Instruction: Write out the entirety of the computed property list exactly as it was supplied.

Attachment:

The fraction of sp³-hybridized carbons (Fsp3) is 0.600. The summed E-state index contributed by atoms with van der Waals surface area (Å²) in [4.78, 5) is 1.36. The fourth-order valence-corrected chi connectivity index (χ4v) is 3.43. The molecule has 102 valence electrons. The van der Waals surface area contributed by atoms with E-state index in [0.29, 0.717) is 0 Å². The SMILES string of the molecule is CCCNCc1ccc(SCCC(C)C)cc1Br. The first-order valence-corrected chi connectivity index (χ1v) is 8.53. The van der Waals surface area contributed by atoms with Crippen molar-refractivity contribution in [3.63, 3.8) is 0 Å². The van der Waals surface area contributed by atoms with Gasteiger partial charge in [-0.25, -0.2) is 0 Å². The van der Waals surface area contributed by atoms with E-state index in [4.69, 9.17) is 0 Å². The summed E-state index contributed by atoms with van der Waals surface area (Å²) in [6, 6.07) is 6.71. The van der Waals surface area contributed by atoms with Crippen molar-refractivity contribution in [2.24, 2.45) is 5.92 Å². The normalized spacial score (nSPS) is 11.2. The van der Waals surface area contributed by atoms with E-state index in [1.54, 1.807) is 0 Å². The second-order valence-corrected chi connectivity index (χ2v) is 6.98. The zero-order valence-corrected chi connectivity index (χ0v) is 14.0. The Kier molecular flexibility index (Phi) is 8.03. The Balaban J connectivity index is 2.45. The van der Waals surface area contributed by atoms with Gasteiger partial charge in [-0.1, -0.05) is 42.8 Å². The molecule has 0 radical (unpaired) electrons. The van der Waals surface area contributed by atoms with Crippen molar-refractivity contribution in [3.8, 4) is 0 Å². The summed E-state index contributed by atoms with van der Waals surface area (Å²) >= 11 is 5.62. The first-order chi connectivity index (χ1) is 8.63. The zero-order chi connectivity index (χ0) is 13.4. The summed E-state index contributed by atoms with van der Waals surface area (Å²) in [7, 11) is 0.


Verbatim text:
The fraction of sp³-hybridized carbons (Fsp3) is 0.600. The summed E-state index contributed by atoms with van der Waals surface area (Å²) in [4.78, 5) is 1.36. The fourth-order valence-corrected chi connectivity index (χ4v) is 3.43. The molecule has 102 valence electrons. The van der Waals surface area contributed by atoms with E-state index in [0.29, 0.717) is 0 Å². The SMILES string of the molecule is CCCNCc1ccc(SCCC(C)C)cc1Br. The first-order valence-corrected chi connectivity index (χ1v) is 8.53. The van der Waals surface area contributed by atoms with Crippen molar-refractivity contribution in [3.63, 3.8) is 0 Å². The van der Waals surface area contributed by atoms with Gasteiger partial charge in [-0.25, -0.2) is 0 Å². The van der Waals surface area contributed by atoms with E-state index in [4.69, 9.17) is 0 Å². The summed E-state index contributed by atoms with van der Waals surface area (Å²) in [6, 6.07) is 6.71. The van der Waals surface area contributed by atoms with Crippen molar-refractivity contribution in [2.24, 2.45) is 5.92 Å². The normalized spacial score (nSPS) is 11.2. The van der Waals surface area contributed by atoms with E-state index in [1.54, 1.807) is 0 Å². The second-order valence-corrected chi connectivity index (χ2v) is 6.98. The zero-order valence-corrected chi connectivity index (χ0v) is 14.0. The Kier molecular flexibility index (Phi) is 8.03. The Balaban J connectivity index is 2.45. The van der Waals surface area contributed by atoms with Gasteiger partial charge in [-0.1, -0.05) is 42.8 Å². The molecule has 0 radical (unpaired) electrons. The van der Waals surface area contributed by atoms with Crippen molar-refractivity contribution in [3.8, 4) is 0 Å². The summed E-state index contributed by atoms with van der Waals surface area (Å²) >= 11 is 5.62. The first-order chi connectivity index (χ1) is 8.63. The zero-order chi connectivity index (χ0) is 13.4. The summed E-state index contributed by atoms with van der Waals surface area (Å²) in [7, 11) is 0.